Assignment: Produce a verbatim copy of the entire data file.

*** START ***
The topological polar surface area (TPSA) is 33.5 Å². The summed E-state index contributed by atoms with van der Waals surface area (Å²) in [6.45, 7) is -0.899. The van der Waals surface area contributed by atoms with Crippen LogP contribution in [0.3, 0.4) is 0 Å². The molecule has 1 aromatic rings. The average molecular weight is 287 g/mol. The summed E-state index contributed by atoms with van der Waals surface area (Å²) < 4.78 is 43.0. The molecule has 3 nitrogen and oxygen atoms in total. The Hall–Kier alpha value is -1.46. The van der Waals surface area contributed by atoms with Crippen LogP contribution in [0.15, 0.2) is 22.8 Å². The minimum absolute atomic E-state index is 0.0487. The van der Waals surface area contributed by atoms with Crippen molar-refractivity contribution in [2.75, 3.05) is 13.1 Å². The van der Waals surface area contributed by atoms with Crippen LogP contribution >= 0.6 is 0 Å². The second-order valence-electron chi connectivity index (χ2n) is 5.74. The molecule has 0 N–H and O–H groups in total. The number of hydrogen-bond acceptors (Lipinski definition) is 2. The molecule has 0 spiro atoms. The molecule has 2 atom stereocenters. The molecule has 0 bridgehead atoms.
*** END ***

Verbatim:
The topological polar surface area (TPSA) is 33.5 Å². The summed E-state index contributed by atoms with van der Waals surface area (Å²) in [6.45, 7) is -0.899. The van der Waals surface area contributed by atoms with Crippen LogP contribution in [0.3, 0.4) is 0 Å². The molecule has 1 aromatic rings. The average molecular weight is 287 g/mol. The summed E-state index contributed by atoms with van der Waals surface area (Å²) < 4.78 is 43.0. The molecule has 3 nitrogen and oxygen atoms in total. The Hall–Kier alpha value is -1.46. The van der Waals surface area contributed by atoms with Crippen LogP contribution in [0.15, 0.2) is 22.8 Å². The minimum absolute atomic E-state index is 0.0487. The van der Waals surface area contributed by atoms with Crippen molar-refractivity contribution in [2.75, 3.05) is 13.1 Å². The van der Waals surface area contributed by atoms with Crippen LogP contribution >= 0.6 is 0 Å². The second-order valence-electron chi connectivity index (χ2n) is 5.74. The molecule has 0 N–H and O–H groups in total. The number of hydrogen-bond acceptors (Lipinski definition) is 2. The molecule has 0 spiro atoms. The molecule has 2 atom stereocenters. The molecule has 0 bridgehead atoms.